Malika Verma

BA, MA, MPhil (Clinical Psychology)

Tavistock Qualification in Adult Psychotherapy (TQAP)

Member, Victorian Association of Psychoanalytic Psychotherapists (VAPP)


Psychoanalytic Psychotherapist & Clinical Psychologist

AHPRA Registration: PSY0002394722

Trained in the British psychoanalytic tradition at the world renowned Tavistock and Portman in London, Malika brings with her a unique ability to understand and work with the intricacies of the unconscious mind. 


After her professional training in Clinical Psychology in 2001 at the National Institute of Mental Health and Neurosciences (NIMHANS) in India, Malika worked in the NHS for over a decade. During this period she completed the 4 year Interdisciplinary training in adult psychotherapy (M1) at the Tavistock. She then co-founded Tara Clinic in Kerala, India where she continued her clinical work and teaching, leading the successful seminar series, ‘Psychoanalysis in the Consulting Room’.

Currently in private practice in Melbourne, she continues to provide supervision and training in addition to clinical work. 


Malika provides consultations to individuals, couples and families. Her specialty is longer term psychoanalytic psychotherapy, usually carried out over multiple sessions each week. 

To get in touch, please use the form here. This is not for emergencies, replies may take up to five working days.


Psychotherapy primarily allows for exploration and working through of difficulties in life and relationships. 

Malika Verma

"We may find ourselves feeling stuck, out of control or trapped in our circumstances and relationships.

Psychoanalysis does not solve external problems but it can help you achieve greater awareness about yourself, and how you relate to others.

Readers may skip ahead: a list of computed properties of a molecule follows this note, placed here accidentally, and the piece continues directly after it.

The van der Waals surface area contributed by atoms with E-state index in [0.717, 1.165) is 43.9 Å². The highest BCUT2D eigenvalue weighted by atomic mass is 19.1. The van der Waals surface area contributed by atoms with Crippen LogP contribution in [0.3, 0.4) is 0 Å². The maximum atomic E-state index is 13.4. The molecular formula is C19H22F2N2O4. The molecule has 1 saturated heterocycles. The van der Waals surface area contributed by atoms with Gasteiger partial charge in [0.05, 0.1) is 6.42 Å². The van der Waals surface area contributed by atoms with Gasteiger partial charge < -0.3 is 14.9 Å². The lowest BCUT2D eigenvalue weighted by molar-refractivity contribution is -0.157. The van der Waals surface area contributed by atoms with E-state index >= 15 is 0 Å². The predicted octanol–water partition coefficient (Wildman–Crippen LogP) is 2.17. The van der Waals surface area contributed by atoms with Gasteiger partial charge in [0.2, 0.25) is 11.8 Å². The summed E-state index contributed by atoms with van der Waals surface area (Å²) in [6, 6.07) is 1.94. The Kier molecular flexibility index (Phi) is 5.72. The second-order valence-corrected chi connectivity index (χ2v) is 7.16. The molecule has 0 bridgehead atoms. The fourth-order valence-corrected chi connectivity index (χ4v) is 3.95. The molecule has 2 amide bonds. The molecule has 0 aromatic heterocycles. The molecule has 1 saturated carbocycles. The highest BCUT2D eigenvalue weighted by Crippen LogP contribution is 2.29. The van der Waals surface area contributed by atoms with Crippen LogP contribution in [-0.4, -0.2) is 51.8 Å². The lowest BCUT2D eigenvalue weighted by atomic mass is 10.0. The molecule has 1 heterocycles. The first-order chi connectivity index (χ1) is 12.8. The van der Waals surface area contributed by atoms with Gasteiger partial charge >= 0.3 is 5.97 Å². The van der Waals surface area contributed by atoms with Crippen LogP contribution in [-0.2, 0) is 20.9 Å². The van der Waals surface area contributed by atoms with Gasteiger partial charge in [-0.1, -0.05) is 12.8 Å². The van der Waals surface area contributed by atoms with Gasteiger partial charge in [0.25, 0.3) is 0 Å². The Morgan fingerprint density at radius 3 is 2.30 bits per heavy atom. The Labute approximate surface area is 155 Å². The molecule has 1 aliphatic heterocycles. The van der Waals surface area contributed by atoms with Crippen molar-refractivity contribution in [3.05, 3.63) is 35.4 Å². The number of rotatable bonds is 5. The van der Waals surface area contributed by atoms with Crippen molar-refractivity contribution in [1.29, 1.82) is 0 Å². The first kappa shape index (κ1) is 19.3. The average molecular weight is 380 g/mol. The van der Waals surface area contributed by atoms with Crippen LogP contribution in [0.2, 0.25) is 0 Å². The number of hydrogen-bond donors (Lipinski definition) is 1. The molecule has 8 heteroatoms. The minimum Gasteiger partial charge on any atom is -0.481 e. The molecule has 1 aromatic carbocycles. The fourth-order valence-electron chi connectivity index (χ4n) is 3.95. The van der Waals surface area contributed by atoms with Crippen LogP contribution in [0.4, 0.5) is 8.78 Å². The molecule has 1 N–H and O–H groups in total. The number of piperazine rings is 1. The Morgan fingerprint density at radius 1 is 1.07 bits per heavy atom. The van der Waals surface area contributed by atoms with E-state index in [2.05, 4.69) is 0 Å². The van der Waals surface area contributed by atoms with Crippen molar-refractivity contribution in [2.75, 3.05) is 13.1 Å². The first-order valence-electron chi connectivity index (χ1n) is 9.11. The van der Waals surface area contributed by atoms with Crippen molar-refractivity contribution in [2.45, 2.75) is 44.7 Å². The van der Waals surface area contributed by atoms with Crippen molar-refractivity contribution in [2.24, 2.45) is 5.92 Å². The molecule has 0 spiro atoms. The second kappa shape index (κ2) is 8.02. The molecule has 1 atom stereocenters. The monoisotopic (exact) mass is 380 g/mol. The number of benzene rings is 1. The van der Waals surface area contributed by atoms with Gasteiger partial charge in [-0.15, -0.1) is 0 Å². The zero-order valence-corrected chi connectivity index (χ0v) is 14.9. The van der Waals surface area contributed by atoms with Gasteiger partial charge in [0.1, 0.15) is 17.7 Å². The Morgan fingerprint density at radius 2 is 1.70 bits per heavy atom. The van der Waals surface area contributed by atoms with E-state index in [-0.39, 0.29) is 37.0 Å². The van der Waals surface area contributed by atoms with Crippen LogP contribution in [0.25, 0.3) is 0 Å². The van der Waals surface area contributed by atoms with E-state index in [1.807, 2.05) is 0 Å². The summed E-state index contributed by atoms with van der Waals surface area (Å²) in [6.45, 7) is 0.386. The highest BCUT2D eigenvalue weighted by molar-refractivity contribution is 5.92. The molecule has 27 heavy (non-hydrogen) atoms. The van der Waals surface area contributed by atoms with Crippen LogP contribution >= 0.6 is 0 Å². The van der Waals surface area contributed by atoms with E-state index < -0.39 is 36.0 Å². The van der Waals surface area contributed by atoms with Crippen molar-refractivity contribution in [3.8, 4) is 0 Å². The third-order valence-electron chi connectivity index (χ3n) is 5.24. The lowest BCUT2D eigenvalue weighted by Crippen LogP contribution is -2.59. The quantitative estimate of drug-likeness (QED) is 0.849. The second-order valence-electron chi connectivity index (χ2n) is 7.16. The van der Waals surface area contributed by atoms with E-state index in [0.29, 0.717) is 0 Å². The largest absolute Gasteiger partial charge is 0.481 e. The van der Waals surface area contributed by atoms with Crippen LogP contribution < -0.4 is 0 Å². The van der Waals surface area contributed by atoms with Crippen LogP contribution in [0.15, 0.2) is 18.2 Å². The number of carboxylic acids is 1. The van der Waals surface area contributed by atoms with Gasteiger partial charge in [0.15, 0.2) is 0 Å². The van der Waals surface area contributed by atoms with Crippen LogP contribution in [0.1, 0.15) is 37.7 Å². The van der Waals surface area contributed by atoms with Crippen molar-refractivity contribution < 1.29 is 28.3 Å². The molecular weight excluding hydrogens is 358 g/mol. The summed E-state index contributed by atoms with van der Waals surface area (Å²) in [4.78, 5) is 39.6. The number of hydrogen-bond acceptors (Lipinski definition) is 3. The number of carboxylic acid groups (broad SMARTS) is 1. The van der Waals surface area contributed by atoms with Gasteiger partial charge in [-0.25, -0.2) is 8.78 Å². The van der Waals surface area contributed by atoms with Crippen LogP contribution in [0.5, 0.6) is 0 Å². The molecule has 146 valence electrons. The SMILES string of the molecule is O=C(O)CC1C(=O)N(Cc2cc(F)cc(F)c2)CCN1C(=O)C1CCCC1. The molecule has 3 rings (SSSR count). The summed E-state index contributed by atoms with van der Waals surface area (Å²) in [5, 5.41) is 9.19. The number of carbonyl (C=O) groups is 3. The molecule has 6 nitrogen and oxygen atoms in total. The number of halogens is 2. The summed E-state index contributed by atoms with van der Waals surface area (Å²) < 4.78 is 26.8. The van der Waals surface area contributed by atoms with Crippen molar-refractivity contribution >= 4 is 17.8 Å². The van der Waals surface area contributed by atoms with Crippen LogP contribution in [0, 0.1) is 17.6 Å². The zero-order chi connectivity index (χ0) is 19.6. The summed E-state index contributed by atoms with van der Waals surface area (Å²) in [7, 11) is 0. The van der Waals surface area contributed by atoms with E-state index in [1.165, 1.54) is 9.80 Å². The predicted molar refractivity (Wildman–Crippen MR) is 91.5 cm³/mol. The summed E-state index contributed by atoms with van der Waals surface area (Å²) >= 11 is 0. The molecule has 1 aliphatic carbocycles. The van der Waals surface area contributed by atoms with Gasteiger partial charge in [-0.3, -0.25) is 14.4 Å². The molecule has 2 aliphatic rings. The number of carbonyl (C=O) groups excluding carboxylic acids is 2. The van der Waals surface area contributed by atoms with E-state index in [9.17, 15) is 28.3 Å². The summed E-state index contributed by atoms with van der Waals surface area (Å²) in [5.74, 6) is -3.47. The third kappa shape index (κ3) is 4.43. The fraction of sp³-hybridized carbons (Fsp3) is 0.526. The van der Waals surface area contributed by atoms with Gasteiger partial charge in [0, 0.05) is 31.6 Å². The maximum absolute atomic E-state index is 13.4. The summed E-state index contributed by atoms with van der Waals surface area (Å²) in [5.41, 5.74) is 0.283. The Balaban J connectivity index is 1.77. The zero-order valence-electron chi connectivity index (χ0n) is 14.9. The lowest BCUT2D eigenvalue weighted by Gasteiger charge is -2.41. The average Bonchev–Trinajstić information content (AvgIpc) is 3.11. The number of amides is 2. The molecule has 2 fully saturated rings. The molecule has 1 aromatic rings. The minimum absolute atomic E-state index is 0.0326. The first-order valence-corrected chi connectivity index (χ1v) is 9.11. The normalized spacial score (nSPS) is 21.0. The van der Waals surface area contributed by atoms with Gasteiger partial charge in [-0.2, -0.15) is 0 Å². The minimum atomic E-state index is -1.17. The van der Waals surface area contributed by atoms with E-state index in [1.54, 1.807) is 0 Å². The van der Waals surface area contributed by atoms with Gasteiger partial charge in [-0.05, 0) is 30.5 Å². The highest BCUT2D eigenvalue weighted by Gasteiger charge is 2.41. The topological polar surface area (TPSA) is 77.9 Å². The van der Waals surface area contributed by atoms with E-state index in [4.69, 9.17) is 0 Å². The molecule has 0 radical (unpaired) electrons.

With awareness and understanding comes choice and the ability to exercise it."

Malika Verma

What is psychotherapy?

To put it simply, psychotherapy is the treatment of psychological problems through talking about one's thoughts and emotions with a therapist, it can otherwise be called ‘talking therapy’.


Psychotherapists follow different scientific traditions to inform their practice of which psychoanalytic psychotherapy is one.


Talking therapies can be done individually, on a one to one basis or in groups. There is mounting scientific evidence to support the use of talking therapies in most mental health problems.

Psychoanalysis, the oldest of all psychotherapies, was founded by Sigmund Freud in the last decades of the 19th century.

Psychoanalytic therapies differ from most other therapies in the importance it holds for the role of unconscious mental functions and its impact on our daily lives and relationships.

Psychoanalytic or psychodynamic psychotherapy is derived from psychoanalysis with the same core focus on the unconscious. This therapy offers to help people with complex emotional and relationship problems through the development of a trusting and confidential relationship with the therapist. 

Other therapies like Cognitive Behavioural Therapy (CBT) treat mental health problems through our conscious thoughts, beliefs and emotions. The diagnosis and formulation of the mental health problem determines the type of psychotherapy recommended.